I was invited to give a talk at Google headquarters down in Mountain View last Tuesday. They sent somebody to fetch me (in a hybrid car, zowee!) from my hotel in San Francisco -- as if I had any choice about catching a train down, right? Google HQ was a glass office park pod tucked into an inscrutable tangle of off-ramps, berms, manzanita clumps, and curb-cuts. But inside, it was all tricked out like a kindergarten. They had pool tables, and inflatable yoga balls, and $6000 electronic vibrating massage lounge chairs, and snack stations deployed at twenty-five step intervals, with lucite bins filled with chocolate raisins and granola. The employees dressed like children. There were two motifs: "skateboard rat" and "10th grade nerd." I suppose quite a few of them were millionaires. Many of the work cubicles were literally modular children's playhouses. I gave my spiel about the global oil problem and the unlikelihood that "alternative energy" would even fractionally replace it, and quite a few of the Googlers became incensed.
"Yo, Dude, you're so, like, wrong! We've got, like, technology!"
Yeah, well, they weren't interested in making a distinction between energy and technology...
It is hardly necessary for me to link to Kunstler at this point, but I couldn't resist. Judging from the book flap in The Long Emergency, he's grown a beard and thus lacks only a sign and a corner to stand on. After a recent book tour, he became filled with a furious apocalyptic anger, and the dark side of the force flowed. And that means good writin'! Go check it out.
For those of you who don't work in software, his description of Google is spot on. Whoever invited Kunstler to Google is likely to find their classic Stars Wars action figures hanging by the neck from the coffee maker tomorrow. I would add that that particular workplace motif is in general decline, as the ebullience of the roaring nineties fades. Google must prop up the kindergarden lifestyle (juice and naps for employees, which we grownups call "massages") because they have a mythology to uphold, just like Microsoft will never stop giving out free soda and popcorn to its employees.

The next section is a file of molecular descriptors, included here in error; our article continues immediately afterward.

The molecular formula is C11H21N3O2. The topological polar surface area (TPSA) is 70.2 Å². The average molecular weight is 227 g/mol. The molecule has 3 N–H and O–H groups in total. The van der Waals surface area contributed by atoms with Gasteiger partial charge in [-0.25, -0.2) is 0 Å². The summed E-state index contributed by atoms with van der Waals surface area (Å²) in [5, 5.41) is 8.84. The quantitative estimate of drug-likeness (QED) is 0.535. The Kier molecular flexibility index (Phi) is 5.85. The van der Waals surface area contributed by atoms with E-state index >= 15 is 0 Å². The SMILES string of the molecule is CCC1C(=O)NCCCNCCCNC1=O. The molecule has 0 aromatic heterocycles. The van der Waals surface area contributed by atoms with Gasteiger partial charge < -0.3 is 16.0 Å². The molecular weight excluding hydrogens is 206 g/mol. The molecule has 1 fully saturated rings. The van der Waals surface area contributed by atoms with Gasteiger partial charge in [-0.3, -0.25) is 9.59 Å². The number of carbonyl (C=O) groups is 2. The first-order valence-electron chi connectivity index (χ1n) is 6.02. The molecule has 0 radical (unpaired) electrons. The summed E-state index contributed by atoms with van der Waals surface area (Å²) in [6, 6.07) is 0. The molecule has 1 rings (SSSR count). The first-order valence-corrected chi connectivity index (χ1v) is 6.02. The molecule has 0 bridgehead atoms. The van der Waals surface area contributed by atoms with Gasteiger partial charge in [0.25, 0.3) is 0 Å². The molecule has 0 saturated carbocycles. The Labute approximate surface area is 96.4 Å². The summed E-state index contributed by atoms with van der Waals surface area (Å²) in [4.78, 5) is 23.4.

But further, I think one of the key realizations that Kunstler astutely makes here, and in his books, is that those of us who grew up in a technology saturated environment have great difficulty separating energy from same. The day is coming when everyone will be able to discern the difference between technology that is powered by energy, and technology which produces energy. Meanwhile, energy has actually been quite invisible in polite society; who among us would start talking light sweet crude at a party?
Not I, not yet. Now excuse me, I need to throw my Atari t-shirt in the wash and go find my yoga ball.